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Re: Core-memory emulation design question

Postby Sleepwalker3 » Mon Aug 12, 2013 12:06 am

Actually the core memory board is off a CAI 4-10 Naked-Mini (also dealt with the double width and more powerful 4-90 series and the 4-30 I think it was, so it may have been from that), which is (mostly) TTL based and was made from 1975/1976 from my recollection, so whilst it may have been on the way out, it was still being used (other than the space shuttle!). The main processor board on the 4-10 system had dynamic RAM with refresh cycles and all the rest (think I still have data sheets on that somewhere), but core memory was used around those years too. There was various technologies doing the rounds, Bubble memory was about for a short while, though that was a bit later I think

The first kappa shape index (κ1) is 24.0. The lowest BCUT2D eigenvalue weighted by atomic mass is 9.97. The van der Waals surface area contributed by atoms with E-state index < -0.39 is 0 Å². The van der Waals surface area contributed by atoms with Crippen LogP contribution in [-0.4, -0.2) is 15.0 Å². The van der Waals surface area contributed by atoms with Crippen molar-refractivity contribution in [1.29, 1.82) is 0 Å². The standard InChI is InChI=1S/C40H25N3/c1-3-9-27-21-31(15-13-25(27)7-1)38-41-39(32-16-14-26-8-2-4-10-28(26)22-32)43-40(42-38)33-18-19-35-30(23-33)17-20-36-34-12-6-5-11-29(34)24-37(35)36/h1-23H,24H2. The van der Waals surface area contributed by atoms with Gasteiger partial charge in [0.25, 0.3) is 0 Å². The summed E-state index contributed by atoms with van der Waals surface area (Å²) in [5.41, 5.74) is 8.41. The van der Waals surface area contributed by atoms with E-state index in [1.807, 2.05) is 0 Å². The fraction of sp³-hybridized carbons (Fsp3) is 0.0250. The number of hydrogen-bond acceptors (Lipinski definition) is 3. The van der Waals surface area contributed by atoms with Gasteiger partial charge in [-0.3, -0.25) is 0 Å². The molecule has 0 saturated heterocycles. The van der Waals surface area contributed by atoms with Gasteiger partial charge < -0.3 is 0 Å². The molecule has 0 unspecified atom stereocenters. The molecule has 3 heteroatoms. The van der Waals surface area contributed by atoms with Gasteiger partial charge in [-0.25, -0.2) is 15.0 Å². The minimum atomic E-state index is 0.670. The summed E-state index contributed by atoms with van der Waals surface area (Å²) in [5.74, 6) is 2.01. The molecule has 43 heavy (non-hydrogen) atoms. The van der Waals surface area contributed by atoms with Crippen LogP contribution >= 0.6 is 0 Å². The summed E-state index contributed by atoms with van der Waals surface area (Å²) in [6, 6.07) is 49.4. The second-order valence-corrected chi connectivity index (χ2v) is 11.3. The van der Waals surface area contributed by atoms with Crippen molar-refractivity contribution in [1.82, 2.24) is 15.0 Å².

I can't recall the details of the 8080 voltage requirements, but the 8088 only needs 5V, as does Z80 and I think 8085 is the same. 2708 EPROMs needed 3 supplies, 2716 upwards were 5V and needed the HV for programming. 27C256, upwards are still available. I had some design info around somewhere for a state-machine using these, but was quite a long time ago, might have trouble digging it up. I have dozens of used 27256, but they are much slower than the CMOS versions to program (like 5 minutes versus about 30 seconds).

GALs are still around, in fact last time I checked the GAL22V10 was still being manufactured, but supplies of the GAL20V8, etc. are still fairly easy to obtain.

I didn't realise you were looking for something that others could produce easily, that makes it a lot harder of course, as most of this stuff needs a programmer. So yeah, from that, a modern microcontroller may well be the way to go, though the purists may disagree.
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Re: Core-memory emulation design question

Postby Bertho » Mon Aug 12, 2013 7:08 am